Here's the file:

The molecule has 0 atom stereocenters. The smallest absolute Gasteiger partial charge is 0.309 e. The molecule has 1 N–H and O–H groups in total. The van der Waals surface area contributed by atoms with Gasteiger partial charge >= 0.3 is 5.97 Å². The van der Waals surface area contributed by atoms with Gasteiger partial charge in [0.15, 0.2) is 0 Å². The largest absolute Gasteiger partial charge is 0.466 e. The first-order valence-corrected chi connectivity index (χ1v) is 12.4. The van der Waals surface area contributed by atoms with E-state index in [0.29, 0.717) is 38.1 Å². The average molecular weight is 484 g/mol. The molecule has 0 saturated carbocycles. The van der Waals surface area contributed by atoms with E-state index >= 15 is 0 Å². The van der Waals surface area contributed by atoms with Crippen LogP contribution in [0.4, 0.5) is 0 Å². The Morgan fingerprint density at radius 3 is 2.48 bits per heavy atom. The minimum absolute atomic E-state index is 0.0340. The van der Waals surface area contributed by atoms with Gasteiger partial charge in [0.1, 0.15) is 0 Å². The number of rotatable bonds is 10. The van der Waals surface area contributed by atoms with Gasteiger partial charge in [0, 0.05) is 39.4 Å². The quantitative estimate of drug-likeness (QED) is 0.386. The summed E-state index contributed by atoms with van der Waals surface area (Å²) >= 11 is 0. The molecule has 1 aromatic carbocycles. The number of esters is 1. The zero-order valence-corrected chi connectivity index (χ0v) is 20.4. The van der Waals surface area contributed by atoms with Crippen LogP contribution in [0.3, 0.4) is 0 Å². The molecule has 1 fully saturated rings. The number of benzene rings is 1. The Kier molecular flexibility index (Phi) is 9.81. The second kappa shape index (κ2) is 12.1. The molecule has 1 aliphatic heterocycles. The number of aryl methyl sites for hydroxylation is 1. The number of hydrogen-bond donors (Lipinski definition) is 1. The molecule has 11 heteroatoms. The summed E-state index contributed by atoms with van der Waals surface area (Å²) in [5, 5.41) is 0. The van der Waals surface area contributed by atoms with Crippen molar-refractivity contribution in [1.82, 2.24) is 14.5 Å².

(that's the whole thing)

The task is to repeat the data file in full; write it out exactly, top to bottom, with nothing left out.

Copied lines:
The molecule has 0 atom stereocenters. The smallest absolute Gasteiger partial charge is 0.309 e. The molecule has 1 N–H and O–H groups in total. The van der Waals surface area contributed by atoms with Gasteiger partial charge >= 0.3 is 5.97 Å². The van der Waals surface area contributed by atoms with Gasteiger partial charge in [0.15, 0.2) is 0 Å². The largest absolute Gasteiger partial charge is 0.466 e. The first-order valence-corrected chi connectivity index (χ1v) is 12.4. The van der Waals surface area contributed by atoms with E-state index in [0.29, 0.717) is 38.1 Å². The average molecular weight is 484 g/mol. The molecule has 0 saturated carbocycles. The van der Waals surface area contributed by atoms with E-state index >= 15 is 0 Å². The van der Waals surface area contributed by atoms with Crippen LogP contribution in [0.4, 0.5) is 0 Å². The Morgan fingerprint density at radius 3 is 2.48 bits per heavy atom. The minimum absolute atomic E-state index is 0.0340. The van der Waals surface area contributed by atoms with Gasteiger partial charge in [0.1, 0.15) is 0 Å². The number of rotatable bonds is 10. The van der Waals surface area contributed by atoms with Gasteiger partial charge in [0, 0.05) is 39.4 Å². The quantitative estimate of drug-likeness (QED) is 0.386. The summed E-state index contributed by atoms with van der Waals surface area (Å²) >= 11 is 0. The molecule has 1 aromatic carbocycles. The number of esters is 1. The zero-order valence-corrected chi connectivity index (χ0v) is 20.4. The van der Waals surface area contributed by atoms with Crippen LogP contribution in [0.3, 0.4) is 0 Å². The molecule has 1 fully saturated rings. The number of benzene rings is 1. The Kier molecular flexibility index (Phi) is 9.81. The second kappa shape index (κ2) is 12.1. The molecule has 1 aliphatic heterocycles. The number of aryl methyl sites for hydroxylation is 1. The number of hydrogen-bond donors (Lipinski definition) is 1. The molecule has 11 heteroatoms. The summed E-state index contributed by atoms with van der Waals surface area (Å²) in [5, 5.41) is 0. The van der Waals surface area contributed by atoms with Crippen molar-refractivity contribution in [1.82, 2.24) is 14.5 Å².